Many parents dream of taking their kids to Walt Disney World in Orlando, Florida, at least once. But a trip to the happiest place on earth can easily break the bank if you aren't careful. Luckily, there are several ways to get the most out of your magical vacation without depleting your child's college fund.
There's no reason not to book with a Disney-approved travel agent. They know all the best deals, from the resorts to the parks, and they can help to make sure you're getting the most bang for your buck. The best part? It doesn't cost you a dime to use a travel agent, so why wouldn't you?
Dining at Cinderella's Castle sounds like a dream come true and Chef Mickey's is a sure hit for the kids. But eating with your favorite characters will cost at least double what you'd pay to eat elsewhere in the park. If you're hoping to save a few bucks, opt for the meet-and-greets instead. You can avoid the lines by using fast passes or waiting until the park traffic dies down toward the end of the night. And the meet-and-greets have professional photographers and cute scenery, something the character meals are lacking.
One of the cheapest souvenir options—a pressed penny—requires just 51 cents. For two quarters and a penny, your kids can walk away with a prized coin that forever reminds them of your trip. Or you could go really crazy and show up to Disney with a mini M&M canister packed full with quarters and pennies—allowing your kids to collect coins at multiple locations. It's a souvenir with the added fun of having to hunt down the pressed penny machines—that alone ups the value in most kids' eyes.
When it comes to Disney souvenirs, you know you'll be tempted to buy them all—especially when your kids spy other vacationers flaunting autograph books or Disney pins. Pro tip: You can buy that stuff for much cheaper on Amazon ahead of time. Show up with your autograph books, pressed penny books, trading pins and lanyards, and you could save yourself about $50 per kid.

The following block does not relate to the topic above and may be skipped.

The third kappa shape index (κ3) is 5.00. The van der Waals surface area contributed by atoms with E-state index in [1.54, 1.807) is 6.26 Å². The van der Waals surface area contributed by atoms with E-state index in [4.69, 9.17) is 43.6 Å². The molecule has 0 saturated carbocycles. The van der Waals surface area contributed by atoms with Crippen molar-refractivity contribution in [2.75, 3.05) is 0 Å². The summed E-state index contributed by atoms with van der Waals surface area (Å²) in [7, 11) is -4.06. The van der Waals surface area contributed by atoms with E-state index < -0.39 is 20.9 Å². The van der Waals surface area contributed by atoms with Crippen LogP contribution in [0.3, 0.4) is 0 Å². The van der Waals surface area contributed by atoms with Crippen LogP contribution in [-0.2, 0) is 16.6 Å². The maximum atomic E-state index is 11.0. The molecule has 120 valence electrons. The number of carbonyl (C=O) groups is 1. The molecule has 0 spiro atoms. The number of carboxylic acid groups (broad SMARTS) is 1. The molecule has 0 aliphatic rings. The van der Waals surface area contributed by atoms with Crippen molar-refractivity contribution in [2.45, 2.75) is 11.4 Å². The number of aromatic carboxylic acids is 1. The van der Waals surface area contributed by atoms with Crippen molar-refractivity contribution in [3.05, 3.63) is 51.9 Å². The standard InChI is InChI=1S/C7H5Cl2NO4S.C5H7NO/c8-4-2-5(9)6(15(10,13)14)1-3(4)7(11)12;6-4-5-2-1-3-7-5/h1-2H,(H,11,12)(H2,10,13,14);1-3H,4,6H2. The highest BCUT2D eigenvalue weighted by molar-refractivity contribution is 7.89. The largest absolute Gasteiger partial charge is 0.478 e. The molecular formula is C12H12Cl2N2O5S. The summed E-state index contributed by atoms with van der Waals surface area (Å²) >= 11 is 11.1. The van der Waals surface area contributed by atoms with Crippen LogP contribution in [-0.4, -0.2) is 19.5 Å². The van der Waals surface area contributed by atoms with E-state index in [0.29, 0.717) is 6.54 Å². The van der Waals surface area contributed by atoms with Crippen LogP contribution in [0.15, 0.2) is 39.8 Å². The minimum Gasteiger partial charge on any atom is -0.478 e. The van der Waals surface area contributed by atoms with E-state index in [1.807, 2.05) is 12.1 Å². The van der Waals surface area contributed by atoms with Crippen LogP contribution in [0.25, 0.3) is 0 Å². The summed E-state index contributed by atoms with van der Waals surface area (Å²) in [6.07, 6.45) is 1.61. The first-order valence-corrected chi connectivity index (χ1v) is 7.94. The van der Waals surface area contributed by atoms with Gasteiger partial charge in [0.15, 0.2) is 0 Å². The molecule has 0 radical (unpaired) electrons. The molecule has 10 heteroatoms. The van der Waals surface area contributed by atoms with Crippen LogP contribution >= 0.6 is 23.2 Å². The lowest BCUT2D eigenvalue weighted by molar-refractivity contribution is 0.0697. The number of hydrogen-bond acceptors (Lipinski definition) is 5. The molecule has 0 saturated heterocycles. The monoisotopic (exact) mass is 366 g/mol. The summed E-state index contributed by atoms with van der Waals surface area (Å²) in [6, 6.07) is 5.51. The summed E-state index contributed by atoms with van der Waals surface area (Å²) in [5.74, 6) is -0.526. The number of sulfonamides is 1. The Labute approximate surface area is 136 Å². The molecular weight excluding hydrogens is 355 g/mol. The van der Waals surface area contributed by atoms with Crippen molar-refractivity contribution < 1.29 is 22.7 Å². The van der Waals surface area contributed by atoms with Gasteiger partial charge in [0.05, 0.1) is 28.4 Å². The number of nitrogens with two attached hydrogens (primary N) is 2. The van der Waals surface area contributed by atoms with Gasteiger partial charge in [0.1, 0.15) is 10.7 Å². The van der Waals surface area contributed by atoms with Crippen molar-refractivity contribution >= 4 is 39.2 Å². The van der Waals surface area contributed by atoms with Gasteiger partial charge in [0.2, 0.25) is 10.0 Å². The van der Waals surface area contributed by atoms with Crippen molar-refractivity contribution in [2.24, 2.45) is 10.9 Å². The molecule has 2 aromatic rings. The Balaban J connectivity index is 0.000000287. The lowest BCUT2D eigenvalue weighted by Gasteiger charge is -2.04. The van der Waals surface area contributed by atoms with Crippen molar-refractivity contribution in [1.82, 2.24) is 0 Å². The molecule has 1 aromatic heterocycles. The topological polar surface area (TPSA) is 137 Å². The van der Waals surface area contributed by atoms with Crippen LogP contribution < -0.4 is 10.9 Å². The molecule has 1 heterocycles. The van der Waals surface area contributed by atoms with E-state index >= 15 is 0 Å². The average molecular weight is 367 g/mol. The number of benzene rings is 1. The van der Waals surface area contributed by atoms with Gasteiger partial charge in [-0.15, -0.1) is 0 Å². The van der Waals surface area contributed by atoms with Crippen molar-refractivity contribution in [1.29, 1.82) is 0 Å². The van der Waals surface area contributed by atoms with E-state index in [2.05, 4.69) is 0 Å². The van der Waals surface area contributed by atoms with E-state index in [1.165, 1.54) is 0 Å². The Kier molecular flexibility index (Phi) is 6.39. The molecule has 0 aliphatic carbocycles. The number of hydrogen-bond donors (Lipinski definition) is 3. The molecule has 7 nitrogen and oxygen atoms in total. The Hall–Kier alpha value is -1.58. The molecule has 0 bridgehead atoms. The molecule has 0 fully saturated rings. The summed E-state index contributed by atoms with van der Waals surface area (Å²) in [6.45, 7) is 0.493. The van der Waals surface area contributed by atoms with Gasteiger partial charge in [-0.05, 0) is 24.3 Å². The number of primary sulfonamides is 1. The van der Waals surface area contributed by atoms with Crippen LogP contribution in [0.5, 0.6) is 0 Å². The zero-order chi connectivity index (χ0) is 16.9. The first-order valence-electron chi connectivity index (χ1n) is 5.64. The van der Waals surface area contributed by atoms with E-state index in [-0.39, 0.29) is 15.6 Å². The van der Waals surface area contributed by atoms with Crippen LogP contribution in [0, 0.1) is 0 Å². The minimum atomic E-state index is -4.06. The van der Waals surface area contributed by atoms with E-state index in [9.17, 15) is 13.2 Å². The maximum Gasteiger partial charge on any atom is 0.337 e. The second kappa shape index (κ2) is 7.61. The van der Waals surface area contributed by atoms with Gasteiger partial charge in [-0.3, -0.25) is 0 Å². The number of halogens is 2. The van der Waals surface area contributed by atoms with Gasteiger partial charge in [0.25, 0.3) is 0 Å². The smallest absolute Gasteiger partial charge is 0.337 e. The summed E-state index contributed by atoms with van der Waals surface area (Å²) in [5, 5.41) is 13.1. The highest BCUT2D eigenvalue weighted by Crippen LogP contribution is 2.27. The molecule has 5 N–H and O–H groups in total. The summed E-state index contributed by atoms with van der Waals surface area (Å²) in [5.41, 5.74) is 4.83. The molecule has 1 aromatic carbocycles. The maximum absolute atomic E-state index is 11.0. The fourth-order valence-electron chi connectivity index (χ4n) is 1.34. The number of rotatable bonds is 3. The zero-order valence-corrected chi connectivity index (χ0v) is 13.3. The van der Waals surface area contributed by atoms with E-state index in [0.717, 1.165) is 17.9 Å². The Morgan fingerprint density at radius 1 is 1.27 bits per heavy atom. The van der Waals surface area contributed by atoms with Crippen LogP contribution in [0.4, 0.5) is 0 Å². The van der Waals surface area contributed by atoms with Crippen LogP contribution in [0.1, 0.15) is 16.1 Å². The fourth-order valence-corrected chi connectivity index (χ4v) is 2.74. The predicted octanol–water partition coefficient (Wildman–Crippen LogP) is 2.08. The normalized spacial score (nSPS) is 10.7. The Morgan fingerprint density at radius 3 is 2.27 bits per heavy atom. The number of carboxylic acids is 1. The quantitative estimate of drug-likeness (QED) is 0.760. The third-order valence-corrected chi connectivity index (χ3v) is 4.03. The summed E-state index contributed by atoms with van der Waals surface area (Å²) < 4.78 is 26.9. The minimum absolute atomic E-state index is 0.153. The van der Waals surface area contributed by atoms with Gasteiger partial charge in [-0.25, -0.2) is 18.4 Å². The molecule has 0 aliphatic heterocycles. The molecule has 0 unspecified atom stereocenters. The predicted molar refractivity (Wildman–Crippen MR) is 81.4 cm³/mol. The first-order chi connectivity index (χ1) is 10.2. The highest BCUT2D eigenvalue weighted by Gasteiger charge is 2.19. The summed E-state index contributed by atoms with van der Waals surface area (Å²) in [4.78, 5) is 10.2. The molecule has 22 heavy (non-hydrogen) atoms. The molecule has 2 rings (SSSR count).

Disney touts their meal plans as a way to save, but unless you have a huge appetite and are willing to research how to get the most out of your meal plan money, you're probably better off just spending as you go. Most people struggle to use all of their meal plan snack credits and unless you're choosing the most expensive meals at the places you dine, it's hard to balance out the cost.
Now, if your resort stay includes a meal plan, that's a different story—and it's a deal you could very well save money with!
Don't make every day a park day. Not only will you wear yourself and your kids out, you'll also blow through your Disney budget in record time. Instead, plan a day or two of nothing. Lounge by the hotel pool, take advantage of the free resort activities (like movies on the lawn) and relax both your body and your wallet.